The Treasury is to pay out £120m to London Capital & Finance (LCF) bondholders who have struggled to get their money back since the firm collapsed in 2019.
The Financial Services Compensation Scheme (FSCS) has already paid 2,800 bondholders a total of £57m in compensation. But thousands of other investors were unable to claim any losses due to complex rules around unregulated investments, such as the mini-bonds issued by LCF.
Under the proposed new government scheme around 8,800 other bondholders are to receive compensation, which will see investors get back 80% of their initial investment, capped at £68,000.
Here, Which? looks at how the scheme will work, and whether unregulated investments are ever a good idea.
LCF offered mini-bonds that promised tempting rates of return, but LCF went into administration in January 2019. The collapse saw nearly 12,000 people collectively lose £236m.
While the firm itself was authorised by the Financial Conduct Authority (FCA) to give financial advice, the sale of mini-bonds is not a regulated activity.
Unregulated investments are generally not protected in the same way as regulated savings and investments, such as shares and funds, and usually can't be recouped through the FSCS.
The new compensation scheme comes after an independent review into the firm's collapse published by the government last year heavily criticised the FCA for the failures that put people's money at risk.
Led by Dame Elizabeth Gloster, it concluded that the FCA did not 'discharge its functions in respect of LCF in a manner which enabled it to effectively fulfil its statutory objectives during the relevant period'.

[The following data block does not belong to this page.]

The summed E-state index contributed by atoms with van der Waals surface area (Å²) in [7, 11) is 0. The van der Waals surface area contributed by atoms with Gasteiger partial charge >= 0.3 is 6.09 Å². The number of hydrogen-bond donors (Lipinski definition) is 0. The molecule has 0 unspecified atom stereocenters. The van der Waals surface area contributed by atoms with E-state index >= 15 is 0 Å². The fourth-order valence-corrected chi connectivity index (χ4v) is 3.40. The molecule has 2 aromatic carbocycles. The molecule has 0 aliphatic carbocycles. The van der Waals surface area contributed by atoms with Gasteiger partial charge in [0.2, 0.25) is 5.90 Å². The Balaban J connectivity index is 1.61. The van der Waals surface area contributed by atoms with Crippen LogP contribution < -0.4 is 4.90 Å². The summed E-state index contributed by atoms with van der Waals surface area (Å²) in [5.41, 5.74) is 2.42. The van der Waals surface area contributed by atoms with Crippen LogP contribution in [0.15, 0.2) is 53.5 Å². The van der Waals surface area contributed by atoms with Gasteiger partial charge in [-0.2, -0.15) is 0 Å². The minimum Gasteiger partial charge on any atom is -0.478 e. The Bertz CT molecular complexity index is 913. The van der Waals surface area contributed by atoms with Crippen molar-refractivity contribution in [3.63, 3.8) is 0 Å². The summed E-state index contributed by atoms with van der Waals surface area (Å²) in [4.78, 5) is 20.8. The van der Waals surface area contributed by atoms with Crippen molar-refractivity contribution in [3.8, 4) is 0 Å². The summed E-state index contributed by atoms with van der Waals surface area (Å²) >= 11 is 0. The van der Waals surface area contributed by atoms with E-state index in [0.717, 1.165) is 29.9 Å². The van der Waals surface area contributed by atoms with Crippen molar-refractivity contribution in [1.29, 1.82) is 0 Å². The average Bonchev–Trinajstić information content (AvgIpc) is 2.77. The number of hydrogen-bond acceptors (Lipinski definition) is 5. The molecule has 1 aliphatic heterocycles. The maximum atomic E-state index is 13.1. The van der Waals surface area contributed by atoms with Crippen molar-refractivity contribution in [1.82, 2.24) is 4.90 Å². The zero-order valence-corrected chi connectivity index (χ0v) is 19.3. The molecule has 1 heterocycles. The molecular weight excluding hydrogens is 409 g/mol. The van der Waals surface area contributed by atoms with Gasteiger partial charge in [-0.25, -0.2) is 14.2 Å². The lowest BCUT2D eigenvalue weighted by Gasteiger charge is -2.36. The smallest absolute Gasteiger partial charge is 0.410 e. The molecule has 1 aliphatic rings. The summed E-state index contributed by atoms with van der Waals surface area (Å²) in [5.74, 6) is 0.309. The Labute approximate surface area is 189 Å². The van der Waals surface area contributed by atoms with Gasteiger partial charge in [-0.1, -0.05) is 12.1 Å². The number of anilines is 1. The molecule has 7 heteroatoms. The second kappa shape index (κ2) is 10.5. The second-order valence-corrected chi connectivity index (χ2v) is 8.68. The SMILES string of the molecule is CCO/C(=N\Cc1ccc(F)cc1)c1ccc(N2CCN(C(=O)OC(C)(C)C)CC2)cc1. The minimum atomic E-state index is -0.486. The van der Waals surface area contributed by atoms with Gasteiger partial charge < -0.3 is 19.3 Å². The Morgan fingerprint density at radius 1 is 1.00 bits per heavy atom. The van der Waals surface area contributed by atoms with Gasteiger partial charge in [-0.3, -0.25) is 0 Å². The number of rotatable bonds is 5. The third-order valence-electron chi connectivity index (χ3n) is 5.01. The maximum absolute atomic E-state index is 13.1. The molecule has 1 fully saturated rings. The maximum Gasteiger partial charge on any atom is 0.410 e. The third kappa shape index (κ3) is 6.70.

The new government scheme should be available to all LCF bondholders who have not already received compensation from the FSCS, and it represents 80% of the compensation they could have received had they been eligible for FSCS protection, which is capped at £85,000.
Around 97% of allLCF bondholders invested less than £85,000 and therefore will not reach the compensation cap under either the government scheme or the FSCS. Where bondholders have received interest payments from LCF or distributions from its administrators, Smith & Williamson, these will be deducted from the amount of compensation payable.
If you're affected, you don't need to do anything at this stage. The Treasury has said it will publish further details about how the scheme will work 'in due course'. However, it has warned that bondholders should be 'vigilant to the risk of scammers posing as services to help them claim'.
It's important to note that the scheme must be approved in parliament before the Treasury can start compensation payments. The government has said it will be brought forward 'as soon as parliamentary time allows', and expects to have paid all bondholders within six months of securing the necessary primary legislation.
Mini-bonds typically offer bumper returns but come with a much higher risk and very little protection.
Whatever the rate on offer, they are usually issued by smaller companies and start-ups who may find it harder to raise money from institutional investors like banks.
These types of firms are more likely to face cash-flow issues that delay interest payments, or the company could go bust and be unable to pay back money to investors, as seen with LCF.
Spurred by the LCF saga, in March last year the FCA , amid concerns that ordinary investors do not understand the risks mini-bonds carry and are unable to afford the potential financial losses involved.
Mini-bonds aren't the only investments excluded from FSCS compensation rules.
Other investments which aren't covered include:
These investments are very high risk and are often subject to scams.
Even if you see an FSCS logo, don't assume it's legitimate. Websites offering fake investments are becoming more common, with many claiming FCA regulation and FSCS cover that doesn't exist.